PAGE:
The following post, submitted to the board at Reddit's 'Cableporn' sub-community (r/cableporn), was in fact deleted by the social media site's moderators -- presumably for being too commercially-oriented.
The photo is of TE Connectivity's Raychem Cat 5e cable, which is qualified to MIL-DTL-24643/59 and /61 and tested in accordance with ANSI/TIA-568-C.2. Featuring an aluminized wrap for sheilding (round braid or flat), the lightweight, ruggedized Ethernet cable handles speeds up to 1 Gb/s, critical for high data rate communications in applications including shipboard, satellite, missiles, weapons, and avionics systems.
The thread of comments and discussion that the banned post generated before removal is (arguably) hilarious, informative, and worthy of commemoration:
submitted 4 months ago by CablingInstall
all 69 comments
I would hate to strip and terminate this
I love to strip.
I’d ask for a demonstration, but I don’t know you...
I’d demonstrate but I don’t know you sir
Ah, I see you do not know me sir.
But do you know who's on first?
If I pay enough I don’t need to know you😂
Strip me like an armoured 😍
What do you even get paid to do something like this? I was looking at the picture thinking “F___ terminating those all day", then you say it's up a tower and in ridiculous temps? No no no no.
Damn, that stuff is fairly expensive
Pretty standard for that cable. I like the turck variant though. Rf51624 @ $3.30 a meter
Custom cables are a big business. I worked for a company that did automation systems. We had a cable that was $17 a foot just for the raw cable before any work was done. No idea what they charged for the finished product.
Oh yeah, big time. However depending on the cable/material some of this stuff is so commoditized that it becomes difficult to be an outlier
Wow, is that stuff flooded too?
It's not as bad as you'd think... Have you never worked with coax? It's similar in how you must handle the sheilding.
Yeah and coax has a foam layer that absorbs the razor easily, knocking pairs leads to service calls..
So let's see ... pastel ... why? And no striped whites? How do you distinguish them?
This belongs in /r/cablefail
Since you pointed that out I noticed that. How am I supposed to get pairings right if after I spread them they all look the same?
I've terminated cable like this and, while it's not super hard to keep the conductors straight, the panic is always there for me.
Yea I’d rather just not have panic ya know?
The braided shield is also a bit of a pain.
Just imagine having a job come down and be like “hey we need 50 five feet cables”
With this cable it’d be hell
"Amazon.com prime now same day delivery is right here for you, sir."
Oh how I wish
You should never be untwisting things so much that you can't keep track of the pairs.
I don't know why you are being down voted. You gota maintain those twists for aslong as possible.
Yea I get that but still if you are terminating and a cable gets switched you’ll have no idea. Even on push throughs I’ve had cables jump spots.
Yeah, my initial reaction was "wow, the orange stripes are weirdly hidden from this angle." Then I looked closer. No stripes at all...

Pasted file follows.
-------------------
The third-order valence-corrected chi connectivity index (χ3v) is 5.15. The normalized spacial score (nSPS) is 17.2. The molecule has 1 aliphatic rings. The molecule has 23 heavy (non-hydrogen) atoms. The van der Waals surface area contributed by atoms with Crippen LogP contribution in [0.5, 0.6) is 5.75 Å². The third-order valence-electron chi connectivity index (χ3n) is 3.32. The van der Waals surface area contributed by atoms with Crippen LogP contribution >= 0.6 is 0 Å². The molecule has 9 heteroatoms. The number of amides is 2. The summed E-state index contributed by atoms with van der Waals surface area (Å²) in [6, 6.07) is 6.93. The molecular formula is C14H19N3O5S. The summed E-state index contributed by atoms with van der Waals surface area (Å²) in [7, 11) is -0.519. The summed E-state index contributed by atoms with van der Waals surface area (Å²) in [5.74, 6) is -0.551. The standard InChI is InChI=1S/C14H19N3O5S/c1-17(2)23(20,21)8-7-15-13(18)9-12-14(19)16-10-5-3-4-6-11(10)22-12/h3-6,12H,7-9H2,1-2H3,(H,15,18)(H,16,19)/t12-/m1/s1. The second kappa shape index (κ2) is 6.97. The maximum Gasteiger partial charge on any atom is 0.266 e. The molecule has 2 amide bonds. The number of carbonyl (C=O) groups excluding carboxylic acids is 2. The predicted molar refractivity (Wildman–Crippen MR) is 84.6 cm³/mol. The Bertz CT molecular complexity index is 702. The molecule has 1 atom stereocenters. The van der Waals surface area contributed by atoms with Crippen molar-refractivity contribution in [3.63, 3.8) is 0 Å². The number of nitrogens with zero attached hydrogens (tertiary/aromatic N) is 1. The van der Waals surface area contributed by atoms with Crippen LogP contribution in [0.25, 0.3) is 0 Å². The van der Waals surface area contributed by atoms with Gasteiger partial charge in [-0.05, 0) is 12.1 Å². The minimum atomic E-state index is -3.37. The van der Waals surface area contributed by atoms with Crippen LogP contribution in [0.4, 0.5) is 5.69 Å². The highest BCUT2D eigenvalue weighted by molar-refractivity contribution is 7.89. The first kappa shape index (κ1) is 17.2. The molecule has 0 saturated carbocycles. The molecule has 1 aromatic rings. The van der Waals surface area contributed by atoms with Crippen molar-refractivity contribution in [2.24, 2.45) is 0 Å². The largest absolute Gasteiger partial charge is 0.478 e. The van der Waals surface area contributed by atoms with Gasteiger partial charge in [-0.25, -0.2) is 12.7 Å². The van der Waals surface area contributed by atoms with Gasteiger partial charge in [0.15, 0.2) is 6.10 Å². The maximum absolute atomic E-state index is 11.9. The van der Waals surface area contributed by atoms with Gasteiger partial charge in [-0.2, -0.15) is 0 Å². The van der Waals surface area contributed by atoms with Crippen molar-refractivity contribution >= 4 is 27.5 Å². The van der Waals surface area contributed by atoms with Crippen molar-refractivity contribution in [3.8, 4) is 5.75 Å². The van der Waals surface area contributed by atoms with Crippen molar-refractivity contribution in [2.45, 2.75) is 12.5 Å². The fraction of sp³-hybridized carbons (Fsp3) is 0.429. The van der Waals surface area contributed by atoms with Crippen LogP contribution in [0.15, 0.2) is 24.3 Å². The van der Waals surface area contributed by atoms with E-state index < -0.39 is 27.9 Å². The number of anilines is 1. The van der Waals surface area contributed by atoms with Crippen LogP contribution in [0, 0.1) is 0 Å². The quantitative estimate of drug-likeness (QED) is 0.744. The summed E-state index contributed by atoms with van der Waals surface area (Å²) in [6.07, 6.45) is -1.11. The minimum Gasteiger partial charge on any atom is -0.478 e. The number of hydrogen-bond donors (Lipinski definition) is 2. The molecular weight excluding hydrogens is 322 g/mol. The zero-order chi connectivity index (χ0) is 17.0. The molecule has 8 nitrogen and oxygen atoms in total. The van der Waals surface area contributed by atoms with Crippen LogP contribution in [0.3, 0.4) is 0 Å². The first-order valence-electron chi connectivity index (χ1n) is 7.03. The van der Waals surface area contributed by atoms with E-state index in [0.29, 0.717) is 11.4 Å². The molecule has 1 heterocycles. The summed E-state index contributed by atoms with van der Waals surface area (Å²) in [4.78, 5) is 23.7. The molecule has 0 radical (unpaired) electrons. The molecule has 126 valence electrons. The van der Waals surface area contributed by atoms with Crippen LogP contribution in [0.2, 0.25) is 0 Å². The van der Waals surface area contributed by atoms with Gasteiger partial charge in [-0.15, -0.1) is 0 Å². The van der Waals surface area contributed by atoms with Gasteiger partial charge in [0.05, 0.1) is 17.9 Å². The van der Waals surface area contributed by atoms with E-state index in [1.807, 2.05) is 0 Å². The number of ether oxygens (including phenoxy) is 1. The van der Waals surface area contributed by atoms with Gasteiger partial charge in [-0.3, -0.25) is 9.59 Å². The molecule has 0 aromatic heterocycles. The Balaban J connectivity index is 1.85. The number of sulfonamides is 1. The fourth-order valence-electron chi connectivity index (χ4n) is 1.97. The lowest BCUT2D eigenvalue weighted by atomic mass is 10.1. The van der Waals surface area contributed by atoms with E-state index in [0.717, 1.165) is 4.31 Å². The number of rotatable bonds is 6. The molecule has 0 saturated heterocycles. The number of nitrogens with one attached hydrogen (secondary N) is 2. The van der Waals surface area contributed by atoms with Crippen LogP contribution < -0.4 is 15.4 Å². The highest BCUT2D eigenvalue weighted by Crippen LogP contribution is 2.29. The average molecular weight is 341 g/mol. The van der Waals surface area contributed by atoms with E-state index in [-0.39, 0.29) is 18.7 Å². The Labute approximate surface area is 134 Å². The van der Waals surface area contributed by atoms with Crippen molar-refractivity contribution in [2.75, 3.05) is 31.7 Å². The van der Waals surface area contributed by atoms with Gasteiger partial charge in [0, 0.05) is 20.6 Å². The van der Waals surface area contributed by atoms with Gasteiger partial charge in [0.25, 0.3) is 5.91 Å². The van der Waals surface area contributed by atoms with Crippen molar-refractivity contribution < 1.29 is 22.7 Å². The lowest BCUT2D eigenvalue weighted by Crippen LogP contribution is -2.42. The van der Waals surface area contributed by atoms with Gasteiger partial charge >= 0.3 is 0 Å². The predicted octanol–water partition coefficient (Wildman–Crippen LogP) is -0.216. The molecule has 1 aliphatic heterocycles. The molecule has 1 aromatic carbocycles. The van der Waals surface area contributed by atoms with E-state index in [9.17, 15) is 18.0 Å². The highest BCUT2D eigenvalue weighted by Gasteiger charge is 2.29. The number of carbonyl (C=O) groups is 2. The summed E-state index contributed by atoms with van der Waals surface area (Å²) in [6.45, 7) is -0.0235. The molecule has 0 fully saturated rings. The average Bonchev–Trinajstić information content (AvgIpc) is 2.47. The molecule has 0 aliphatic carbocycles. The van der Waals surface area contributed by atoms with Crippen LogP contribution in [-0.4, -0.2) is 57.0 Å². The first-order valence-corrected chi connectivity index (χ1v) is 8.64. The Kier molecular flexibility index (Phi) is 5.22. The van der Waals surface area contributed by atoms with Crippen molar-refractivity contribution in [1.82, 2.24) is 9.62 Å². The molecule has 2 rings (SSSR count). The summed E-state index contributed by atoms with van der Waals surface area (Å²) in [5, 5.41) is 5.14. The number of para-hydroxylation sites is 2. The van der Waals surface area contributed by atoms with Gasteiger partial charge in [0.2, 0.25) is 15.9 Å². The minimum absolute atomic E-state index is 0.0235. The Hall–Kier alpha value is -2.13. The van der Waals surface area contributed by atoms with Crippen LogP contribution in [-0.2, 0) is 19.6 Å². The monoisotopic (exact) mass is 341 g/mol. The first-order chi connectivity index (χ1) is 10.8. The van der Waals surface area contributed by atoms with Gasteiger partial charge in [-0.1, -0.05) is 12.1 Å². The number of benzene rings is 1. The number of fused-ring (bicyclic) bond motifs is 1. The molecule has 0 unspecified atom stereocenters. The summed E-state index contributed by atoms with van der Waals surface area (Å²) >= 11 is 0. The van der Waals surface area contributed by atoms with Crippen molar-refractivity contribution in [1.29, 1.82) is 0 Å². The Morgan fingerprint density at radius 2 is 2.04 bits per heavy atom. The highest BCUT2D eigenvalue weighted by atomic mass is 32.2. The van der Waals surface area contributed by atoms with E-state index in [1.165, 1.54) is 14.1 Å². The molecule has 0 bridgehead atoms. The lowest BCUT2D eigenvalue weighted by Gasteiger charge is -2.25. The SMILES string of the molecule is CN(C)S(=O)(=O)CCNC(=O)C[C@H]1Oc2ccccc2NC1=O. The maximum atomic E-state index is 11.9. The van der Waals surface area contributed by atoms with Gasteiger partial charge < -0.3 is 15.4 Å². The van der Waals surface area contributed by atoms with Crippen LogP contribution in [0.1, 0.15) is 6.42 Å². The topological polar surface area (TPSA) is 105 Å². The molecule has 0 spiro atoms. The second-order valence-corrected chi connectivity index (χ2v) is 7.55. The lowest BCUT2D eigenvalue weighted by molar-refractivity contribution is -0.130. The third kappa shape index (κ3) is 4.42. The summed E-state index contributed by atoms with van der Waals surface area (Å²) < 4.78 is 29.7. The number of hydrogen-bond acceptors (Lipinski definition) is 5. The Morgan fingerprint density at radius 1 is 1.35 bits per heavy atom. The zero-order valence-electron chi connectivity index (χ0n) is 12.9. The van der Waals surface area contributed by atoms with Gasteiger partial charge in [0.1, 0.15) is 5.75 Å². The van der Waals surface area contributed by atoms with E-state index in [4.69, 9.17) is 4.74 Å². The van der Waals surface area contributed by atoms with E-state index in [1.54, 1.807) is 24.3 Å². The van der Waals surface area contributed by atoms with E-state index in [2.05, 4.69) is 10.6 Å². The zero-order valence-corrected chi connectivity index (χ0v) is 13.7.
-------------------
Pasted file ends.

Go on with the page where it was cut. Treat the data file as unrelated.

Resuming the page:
I guess they figure you can identify it if you don't look away.
If you untwist the pairs all the way to the jacket you're doing it wrong.
For an RJ45??
Yup. There is still room in that connector for twists
Not really... almost all tutorials even BICSI says it's fine to untwist to the sheath
I wonder if those colors are meant to help people with red/green color blindness?
I'm colour blind and terminating cables is a bastard no matter what lol.
Couldn't possibly be the ones twisted with the colored wires...
So long as you NEVER get them close enough to each other to get them mixed up that you might want to confirm that you have the right white wire, then sure.
What if the wires become untangled for whatever reason?
Untangled all the way to the other end of the cable?
You strip a bit more jacket off and find more tangles to figure it out.
I've worked with some older cables that aren't white exactly, but the striped color has mostly faded and it's hard to tell.
Cat 5e is for peasants
6A Master race?
Cat 8 is already a thing....
Who actually uses it?
No one... I'm in the cable manufacturing business. We still pump out lots of cat 5e for standard residential installers and most small offices. Cat 6 still the go to for anything bigger/commercial.
Cat 7a drums sit on the shelf and get dusty
From the sales perspective I don't move much 5e. Lots of 6 and 6A. Poor 7 has pretty much been abandoned by the US market
The contractors in the UK love standard cat 5e PVC. It's mostly sold to wholesalers who then sell it to one man bands.
6a certainly getting more popular, seems to be the category of choice for many AV integrators.
I regularly visit our factory partners in the far East where most data cable is made, there is no demand for cat 8 so I am told.
Can you tell me a little about standard residential power cable in the states. Here we use twin and earth, a 2 core + earth double insulated cable rated to 500v, what is typical in the US?
6a is huge with the AV crowd here.
I'm not a big electrical guy, mainly low voltage and networking. However, from my knowledge it's a fairly similar setup, with a ground, a hot and a neutral with an occasional leg for the 240v setups.
Shielding or armour?
Hold on....people are still installing Cat5 into new installations?!?! What year is this?!?!
Pretty sure that's just shielding, not armour.
needs more armor
Look at the thickness of the plastic on the top one. Must be 1/16 of coating.
Boooooo. How are you supposed to terminate that correctly if there’s no striped wire in the pair?